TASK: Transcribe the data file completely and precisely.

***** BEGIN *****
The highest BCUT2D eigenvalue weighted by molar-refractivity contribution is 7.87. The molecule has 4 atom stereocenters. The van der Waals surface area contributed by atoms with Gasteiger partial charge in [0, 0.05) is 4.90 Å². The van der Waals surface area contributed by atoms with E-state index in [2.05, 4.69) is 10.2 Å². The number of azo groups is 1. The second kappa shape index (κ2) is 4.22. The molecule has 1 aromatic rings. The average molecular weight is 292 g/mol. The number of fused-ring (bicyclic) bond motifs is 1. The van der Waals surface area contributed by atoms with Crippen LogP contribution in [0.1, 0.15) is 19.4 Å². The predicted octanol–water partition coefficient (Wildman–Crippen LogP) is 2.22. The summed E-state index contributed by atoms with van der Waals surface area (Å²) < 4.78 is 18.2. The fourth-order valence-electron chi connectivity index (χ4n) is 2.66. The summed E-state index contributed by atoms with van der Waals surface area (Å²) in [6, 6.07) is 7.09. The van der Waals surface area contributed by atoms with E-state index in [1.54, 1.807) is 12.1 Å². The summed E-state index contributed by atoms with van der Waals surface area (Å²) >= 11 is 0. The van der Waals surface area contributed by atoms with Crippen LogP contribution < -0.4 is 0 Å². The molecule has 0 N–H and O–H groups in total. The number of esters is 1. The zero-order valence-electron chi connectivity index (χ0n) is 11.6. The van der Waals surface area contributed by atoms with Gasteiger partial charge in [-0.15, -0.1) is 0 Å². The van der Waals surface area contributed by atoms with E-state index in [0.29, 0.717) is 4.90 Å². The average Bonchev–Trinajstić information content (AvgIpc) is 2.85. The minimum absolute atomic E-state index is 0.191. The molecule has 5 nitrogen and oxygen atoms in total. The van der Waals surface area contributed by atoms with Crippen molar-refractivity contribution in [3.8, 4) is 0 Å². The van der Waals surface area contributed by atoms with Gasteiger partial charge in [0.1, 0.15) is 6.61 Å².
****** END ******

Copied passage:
The highest BCUT2D eigenvalue weighted by molar-refractivity contribution is 7.87. The molecule has 4 atom stereocenters. The van der Waals surface area contributed by atoms with Gasteiger partial charge in [0, 0.05) is 4.90 Å². The van der Waals surface area contributed by atoms with E-state index in [2.05, 4.69) is 10.2 Å². The number of azo groups is 1. The second kappa shape index (κ2) is 4.22. The molecule has 1 aromatic rings. The average molecular weight is 292 g/mol. The number of fused-ring (bicyclic) bond motifs is 1. The van der Waals surface area contributed by atoms with Crippen LogP contribution in [0.1, 0.15) is 19.4 Å². The predicted octanol–water partition coefficient (Wildman–Crippen LogP) is 2.22. The summed E-state index contributed by atoms with van der Waals surface area (Å²) < 4.78 is 18.2. The fourth-order valence-electron chi connectivity index (χ4n) is 2.66. The summed E-state index contributed by atoms with van der Waals surface area (Å²) in [6, 6.07) is 7.09. The van der Waals surface area contributed by atoms with E-state index in [1.54, 1.807) is 12.1 Å². The summed E-state index contributed by atoms with van der Waals surface area (Å²) >= 11 is 0. The van der Waals surface area contributed by atoms with Crippen LogP contribution < -0.4 is 0 Å². The molecule has 0 N–H and O–H groups in total. The number of esters is 1. The zero-order valence-electron chi connectivity index (χ0n) is 11.6. The van der Waals surface area contributed by atoms with Gasteiger partial charge in [-0.15, -0.1) is 0 Å². The van der Waals surface area contributed by atoms with E-state index in [0.29, 0.717) is 4.90 Å². The average Bonchev–Trinajstić information content (AvgIpc) is 2.85. The minimum absolute atomic E-state index is 0.191. The molecule has 5 nitrogen and oxygen atoms in total. The van der Waals surface area contributed by atoms with Crippen molar-refractivity contribution in [3.8, 4) is 0 Å². The van der Waals surface area contributed by atoms with Gasteiger partial charge in [0.1, 0.15) is 6.61 Å².